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Iran accuses jailed Swedish EU employee of crime punishable by death

Swedish citizen Johan Floderus arrives at a courtroom at the Revolutionary Court in Tehran, Iran, 10 December 2023.
Swedish citizen Johan Floderus arrives at a courtroom at the Revolutionary Court in Tehran, Iran, 10 December 2023. Copyright AmirAbbas Ghasemi/AP
Copyright AmirAbbas Ghasemi/AP
By Mared Gwyn Jones
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Iran has accused Swedish EU employee Johan Floderus of spying for Israel and "corruption on earth", a crime that carries the death penalty under Tehran's islamic laws.


According to the Iranian judiciary’s Mizan news agency, during his first hearing on Sunday, Floderus was charged with "corruption on earth, extensive measures against the security of Iran" and "intelligence cooperation" with Israel.

His family vehemently deny the accusations against him and are campaigning for his release from Tehran's Evin prison, where he has been held for more than 600 days.

Speaking in Brussels ahead of a ministerial meeting on Monday morning, Sweden's foreign minister Tobias Billström said that the accusations were "completely baseless and false."

"We of course call on the Iranian government to release him so that he can be reunited with his family as soon as possible," Billström said, adding that the Swedish government's priority was to ensure "official channels" for discussions with Tehran as well as Sweden's diplomatic presence during at the trial.

Swedish Prime Minister Ulf Kristersson also demanded Floderus' immediate release during a press conference in Stockholm on Monday.

The European Union's High Representative for foreign affairs Josep Borrell said on Sunday that there are "absolutely no grounds for keeping Johan Floderus in detention," and vowed to "work tirelessly" to ensure his release.

"We are seeking clarification and more information from them (the Iranian authorities) in close coordination with the Swedish authorities, who bear the consular responsibility," an EU spokesperson for foreign affairs added on Monday.

Floderus was arrested by Iranian authorities in April 2022 when he landed in Tehran to visit a friend working for the Swedish embassy. 

He is a graduate of the universities of Oxford, Uppsala and SOAS London, and at the time of his arrest worked on the Afghanistan desk of the EU's external action service.

He previously held positions at the European Commission's department for international partnerships and the cabinet of Swedish home affairs commissioner Ylva Johansson.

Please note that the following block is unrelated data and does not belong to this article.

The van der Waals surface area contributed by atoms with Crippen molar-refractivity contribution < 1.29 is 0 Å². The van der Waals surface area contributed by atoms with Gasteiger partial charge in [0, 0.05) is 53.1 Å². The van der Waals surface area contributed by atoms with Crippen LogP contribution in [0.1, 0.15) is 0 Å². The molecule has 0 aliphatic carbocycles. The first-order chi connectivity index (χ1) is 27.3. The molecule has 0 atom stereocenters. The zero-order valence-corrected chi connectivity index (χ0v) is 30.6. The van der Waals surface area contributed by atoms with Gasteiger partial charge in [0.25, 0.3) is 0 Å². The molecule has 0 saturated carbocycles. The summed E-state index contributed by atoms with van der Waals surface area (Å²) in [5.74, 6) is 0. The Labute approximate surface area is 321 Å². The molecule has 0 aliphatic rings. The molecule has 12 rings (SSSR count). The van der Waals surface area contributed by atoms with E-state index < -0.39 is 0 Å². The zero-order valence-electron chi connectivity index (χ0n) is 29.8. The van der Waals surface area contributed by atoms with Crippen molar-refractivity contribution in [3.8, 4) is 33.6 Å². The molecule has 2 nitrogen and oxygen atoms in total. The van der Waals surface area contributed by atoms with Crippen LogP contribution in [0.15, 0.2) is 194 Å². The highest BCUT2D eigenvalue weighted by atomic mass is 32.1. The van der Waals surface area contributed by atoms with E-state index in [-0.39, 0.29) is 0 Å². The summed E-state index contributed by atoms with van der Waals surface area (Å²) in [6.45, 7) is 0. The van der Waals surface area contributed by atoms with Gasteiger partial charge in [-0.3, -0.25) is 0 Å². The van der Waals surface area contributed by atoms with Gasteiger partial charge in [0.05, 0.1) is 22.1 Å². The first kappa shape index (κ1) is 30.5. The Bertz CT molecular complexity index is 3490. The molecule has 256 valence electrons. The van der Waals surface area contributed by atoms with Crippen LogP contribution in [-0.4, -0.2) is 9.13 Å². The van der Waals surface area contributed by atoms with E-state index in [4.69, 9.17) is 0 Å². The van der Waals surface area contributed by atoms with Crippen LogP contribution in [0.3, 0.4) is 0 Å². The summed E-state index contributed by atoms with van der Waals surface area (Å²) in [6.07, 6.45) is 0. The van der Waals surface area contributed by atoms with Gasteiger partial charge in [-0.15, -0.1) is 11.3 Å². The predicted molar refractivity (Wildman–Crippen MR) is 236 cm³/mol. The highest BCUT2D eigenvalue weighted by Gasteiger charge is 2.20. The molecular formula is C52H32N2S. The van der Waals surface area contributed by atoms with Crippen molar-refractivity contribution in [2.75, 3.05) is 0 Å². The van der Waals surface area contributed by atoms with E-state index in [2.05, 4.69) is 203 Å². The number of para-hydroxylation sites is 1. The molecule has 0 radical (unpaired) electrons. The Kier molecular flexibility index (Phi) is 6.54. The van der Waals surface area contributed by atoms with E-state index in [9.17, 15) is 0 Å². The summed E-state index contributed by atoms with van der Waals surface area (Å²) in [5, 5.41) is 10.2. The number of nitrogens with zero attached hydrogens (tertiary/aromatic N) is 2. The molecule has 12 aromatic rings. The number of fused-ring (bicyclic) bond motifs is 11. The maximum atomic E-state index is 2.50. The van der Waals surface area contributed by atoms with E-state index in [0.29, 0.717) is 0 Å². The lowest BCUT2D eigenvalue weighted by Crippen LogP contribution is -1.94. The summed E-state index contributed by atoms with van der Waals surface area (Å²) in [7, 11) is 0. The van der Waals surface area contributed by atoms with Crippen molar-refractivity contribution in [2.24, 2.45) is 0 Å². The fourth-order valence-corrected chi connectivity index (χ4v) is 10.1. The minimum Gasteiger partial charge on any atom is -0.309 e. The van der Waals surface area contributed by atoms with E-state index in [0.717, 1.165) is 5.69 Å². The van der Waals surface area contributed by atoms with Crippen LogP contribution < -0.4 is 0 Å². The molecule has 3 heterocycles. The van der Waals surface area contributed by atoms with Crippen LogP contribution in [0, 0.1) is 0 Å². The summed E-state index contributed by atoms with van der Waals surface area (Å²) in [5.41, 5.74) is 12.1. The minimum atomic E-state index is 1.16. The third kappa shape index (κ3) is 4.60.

"Johan is fond of his family, dogs and CrossFit and has great interest in history, literature and culture," reads a description from his family.

Johan Floderus sits at a courtroom at the Revolutionary Court in Tehran, Iran on Sunday December 10.
Johan Floderus sits at a courtroom at the Revolutionary Court in Tehran, Iran on Sunday December 10.AmirAbbas Ghasemi/AP

Floderus is the latest EU citizen to be arbitrarily denied by the Iranian regime on widely contested criminal charges. Many before him have been released only after Iran has drawn out concessions from governments, such as the release of Iranian prisoners held in European prisons.

Floderus' arrest came during Sweden's trial of Hamid Noury, an Iranian accused of mass executions of dissidents in Tehran in 1988.

His family say he is a "victim of Iran's alarming pattern of taking foreign nationals hostage for political purposes."

Diplomatic efforts to secure his release, which have so far failed, are expected to step up after the Iranian judiciary's indictment invoked article 286 of the Islamic penal code, which carries the death penalty.


He has also been accused of working "under the disguise of humanitarian projects with the guidance of Israeli agents," and faces punishment under a 2020 Iranian law purported to counter "hostile" actions by Israel against the people of Palestine.

The accusations against Floderus come as diplomatic tensions between EU and Iran escalate. On Sunday, the family of Mahsa Amini was stopped by Iranian authorities from travelling to the European Parliament in Strasbourg to collect the EU's prestigious Sakharov Prize prize on her behalf.

Amini, the Iranian Kurdish woman killed after being detained by Iran's morality police in September 2022, was awarded the EU's highest human rights prize 

The family was due to collect the Sakharov Prize, awarded by the European Parliament to Amini and the unprecedented 'Woman, Life, Freedom' movement against the repression of women in Iran that was sparked by her death.


The European Parliament's President, Roberta Metsola, called on Iran to retract the decision on social media platform X.

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